17. I like spending time alone, but sometimes my solitude becomes loneliness. Every once in a while, I realize I’ve been in my introvert bubble for too long. I appreciate friends who are understanding of my need for space but who also can draw me out in conversation and get me out of the house when I’m ready to take on the world.

18.  Reason #2574 why I’m not talking right now: when I don’t sleep well or I’m sick, I become even more withdrawn and quiet. I promise I’m not annoyed with you. My “people” energy is even more limited when I’m not functioning optimally.

19. Every once in a while, I wish I were an extrovert. There, I said it. When I see them out on a Saturday night with their entourage of friends, talking and navigating the social scene so easily, I wish I could have that same kind of fun. It’s not that I don’t have fun (trust me, I do), it’s just that it seems to happen a lot more naturally for extroverts.

20. But in reality, I’m just beginning to understand how to harness my quiet strengths. I don’t really want to change who I am. Please accept me as is, and don’t try to mold me into an extrovert. Susan Cain, author of Quiet: The Power of Introverts in a World That Can’t Stop Talking, wisely wrote, “Don’t think of introversion as something that needs to be cured.”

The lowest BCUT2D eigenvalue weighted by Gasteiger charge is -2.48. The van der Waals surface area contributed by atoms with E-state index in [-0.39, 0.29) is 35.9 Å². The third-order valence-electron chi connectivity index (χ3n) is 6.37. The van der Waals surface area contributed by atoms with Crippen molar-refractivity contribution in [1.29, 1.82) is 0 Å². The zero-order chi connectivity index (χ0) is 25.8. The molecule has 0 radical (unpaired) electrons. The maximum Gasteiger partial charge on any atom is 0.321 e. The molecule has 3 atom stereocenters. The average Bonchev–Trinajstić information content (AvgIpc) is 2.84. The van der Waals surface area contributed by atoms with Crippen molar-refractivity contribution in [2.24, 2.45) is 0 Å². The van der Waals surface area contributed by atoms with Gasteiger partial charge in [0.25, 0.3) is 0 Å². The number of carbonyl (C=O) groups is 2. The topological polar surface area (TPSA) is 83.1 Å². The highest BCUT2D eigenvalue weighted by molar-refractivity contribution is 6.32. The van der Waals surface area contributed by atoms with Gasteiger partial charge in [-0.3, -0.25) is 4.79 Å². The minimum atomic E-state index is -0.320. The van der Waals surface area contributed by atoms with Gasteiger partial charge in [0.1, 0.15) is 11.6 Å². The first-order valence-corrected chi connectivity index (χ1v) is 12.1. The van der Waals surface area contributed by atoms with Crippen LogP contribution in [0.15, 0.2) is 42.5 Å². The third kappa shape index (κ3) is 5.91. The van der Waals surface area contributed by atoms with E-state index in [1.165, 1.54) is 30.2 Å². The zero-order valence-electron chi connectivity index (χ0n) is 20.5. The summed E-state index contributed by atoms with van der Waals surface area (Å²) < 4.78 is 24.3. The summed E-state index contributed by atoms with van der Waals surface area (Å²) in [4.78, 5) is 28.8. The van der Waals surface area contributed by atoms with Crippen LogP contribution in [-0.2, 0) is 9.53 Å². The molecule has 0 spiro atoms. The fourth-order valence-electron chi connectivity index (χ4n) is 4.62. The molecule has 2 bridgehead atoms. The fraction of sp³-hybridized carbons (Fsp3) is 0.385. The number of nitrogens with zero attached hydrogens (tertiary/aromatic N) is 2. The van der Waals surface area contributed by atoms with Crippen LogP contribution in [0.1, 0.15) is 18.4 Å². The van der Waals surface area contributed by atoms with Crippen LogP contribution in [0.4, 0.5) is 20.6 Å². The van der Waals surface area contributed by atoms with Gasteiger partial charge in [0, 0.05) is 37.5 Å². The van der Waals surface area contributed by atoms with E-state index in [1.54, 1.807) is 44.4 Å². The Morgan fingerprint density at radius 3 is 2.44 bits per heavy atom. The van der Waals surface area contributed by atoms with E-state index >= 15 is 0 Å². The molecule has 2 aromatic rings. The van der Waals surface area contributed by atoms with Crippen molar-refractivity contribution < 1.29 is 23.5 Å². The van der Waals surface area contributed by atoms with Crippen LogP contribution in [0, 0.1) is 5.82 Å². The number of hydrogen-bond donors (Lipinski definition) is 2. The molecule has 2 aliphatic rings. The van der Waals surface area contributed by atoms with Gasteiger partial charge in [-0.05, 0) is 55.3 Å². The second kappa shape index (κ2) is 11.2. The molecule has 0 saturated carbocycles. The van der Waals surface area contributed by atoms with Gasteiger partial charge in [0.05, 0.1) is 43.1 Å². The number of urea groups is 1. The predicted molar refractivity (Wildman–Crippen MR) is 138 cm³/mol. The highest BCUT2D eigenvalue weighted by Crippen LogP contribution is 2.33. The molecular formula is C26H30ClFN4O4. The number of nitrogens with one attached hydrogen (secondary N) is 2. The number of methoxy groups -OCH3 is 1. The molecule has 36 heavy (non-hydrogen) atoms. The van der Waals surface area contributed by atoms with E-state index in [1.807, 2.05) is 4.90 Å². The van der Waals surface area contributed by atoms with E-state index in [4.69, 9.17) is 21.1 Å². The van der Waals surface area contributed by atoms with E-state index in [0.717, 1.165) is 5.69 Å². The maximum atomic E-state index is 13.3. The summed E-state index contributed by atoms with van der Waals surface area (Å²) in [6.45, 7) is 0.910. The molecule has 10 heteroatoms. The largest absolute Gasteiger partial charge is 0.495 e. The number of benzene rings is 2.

Are you an introvert? What’s your personality type? We recommend this free, quick test from our partner Personality Hacker.

Read this: If you love an introvert

Get an email every time we write about life as an introvert.



14 Comments

  • Ellie says:

    Thank you for this! So true!

  • bleu profondeur says:

    I’m a so-called bubbly introvert, an INFJ who talks. A lot. But is equally drained be it and by people. I want to be alone!!! I just want to be cooped up in a remote cabin on a remote island somewhere in Scotland or something, reading a good book and having a lovely, warm cup of tea. I feel I should maybe make the equivalent list as above only for a talkative INFJ, an INFJ who texts faster than most people, talks too much and according to others seem extremely competent and confident in interviews and converstations. Hm, yes. I definitely need to make a list. For the bubbly, high sensation/novelty seeking, highly sensitive and exhausted INFJ.

    • judyB says:

      I feel you should as well 😀